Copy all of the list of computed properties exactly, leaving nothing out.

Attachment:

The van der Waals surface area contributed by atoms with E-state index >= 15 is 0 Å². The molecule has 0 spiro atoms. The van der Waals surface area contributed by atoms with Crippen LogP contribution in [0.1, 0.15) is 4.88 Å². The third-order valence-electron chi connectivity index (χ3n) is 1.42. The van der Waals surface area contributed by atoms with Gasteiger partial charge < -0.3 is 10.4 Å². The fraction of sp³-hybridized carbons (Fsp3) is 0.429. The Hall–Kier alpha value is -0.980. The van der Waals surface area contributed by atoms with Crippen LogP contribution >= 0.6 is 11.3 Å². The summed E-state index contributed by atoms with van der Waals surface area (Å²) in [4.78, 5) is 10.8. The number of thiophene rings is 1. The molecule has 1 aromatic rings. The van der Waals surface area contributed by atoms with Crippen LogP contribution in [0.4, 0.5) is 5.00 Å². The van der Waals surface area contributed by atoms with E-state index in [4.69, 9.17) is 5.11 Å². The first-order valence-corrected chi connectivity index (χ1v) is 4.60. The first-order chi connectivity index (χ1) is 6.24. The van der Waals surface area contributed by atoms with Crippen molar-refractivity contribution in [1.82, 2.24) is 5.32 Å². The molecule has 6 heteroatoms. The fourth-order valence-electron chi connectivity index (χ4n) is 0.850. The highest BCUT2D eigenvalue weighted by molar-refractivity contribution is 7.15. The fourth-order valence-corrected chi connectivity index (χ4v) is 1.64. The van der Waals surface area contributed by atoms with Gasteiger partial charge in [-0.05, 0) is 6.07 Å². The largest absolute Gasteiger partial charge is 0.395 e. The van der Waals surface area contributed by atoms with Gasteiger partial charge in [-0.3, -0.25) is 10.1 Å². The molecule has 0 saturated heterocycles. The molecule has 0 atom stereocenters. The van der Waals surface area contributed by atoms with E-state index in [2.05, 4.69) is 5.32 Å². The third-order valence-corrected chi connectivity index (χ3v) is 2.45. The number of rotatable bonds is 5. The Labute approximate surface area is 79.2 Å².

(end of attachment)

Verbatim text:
The van der Waals surface area contributed by atoms with E-state index >= 15 is 0 Å². The molecule has 0 spiro atoms. The van der Waals surface area contributed by atoms with Crippen LogP contribution in [0.1, 0.15) is 4.88 Å². The third-order valence-electron chi connectivity index (χ3n) is 1.42. The van der Waals surface area contributed by atoms with Gasteiger partial charge < -0.3 is 10.4 Å². The fraction of sp³-hybridized carbons (Fsp3) is 0.429. The Hall–Kier alpha value is -0.980. The van der Waals surface area contributed by atoms with Crippen LogP contribution >= 0.6 is 11.3 Å². The summed E-state index contributed by atoms with van der Waals surface area (Å²) in [4.78, 5) is 10.8. The number of thiophene rings is 1. The molecule has 1 aromatic rings. The van der Waals surface area contributed by atoms with Crippen LogP contribution in [0.4, 0.5) is 5.00 Å². The van der Waals surface area contributed by atoms with E-state index in [4.69, 9.17) is 5.11 Å². The first-order valence-corrected chi connectivity index (χ1v) is 4.60. The first-order chi connectivity index (χ1) is 6.24. The van der Waals surface area contributed by atoms with Crippen molar-refractivity contribution in [1.82, 2.24) is 5.32 Å². The molecule has 6 heteroatoms. The fourth-order valence-electron chi connectivity index (χ4n) is 0.850. The highest BCUT2D eigenvalue weighted by molar-refractivity contribution is 7.15. The fourth-order valence-corrected chi connectivity index (χ4v) is 1.64. The van der Waals surface area contributed by atoms with Gasteiger partial charge in [-0.05, 0) is 6.07 Å². The largest absolute Gasteiger partial charge is 0.395 e. The van der Waals surface area contributed by atoms with Gasteiger partial charge in [-0.3, -0.25) is 10.1 Å². The molecule has 0 saturated heterocycles. The molecule has 0 atom stereocenters. The van der Waals surface area contributed by atoms with E-state index in [2.05, 4.69) is 5.32 Å². The third-order valence-corrected chi connectivity index (χ3v) is 2.45. The number of rotatable bonds is 5. The Labute approximate surface area is 79.2 Å².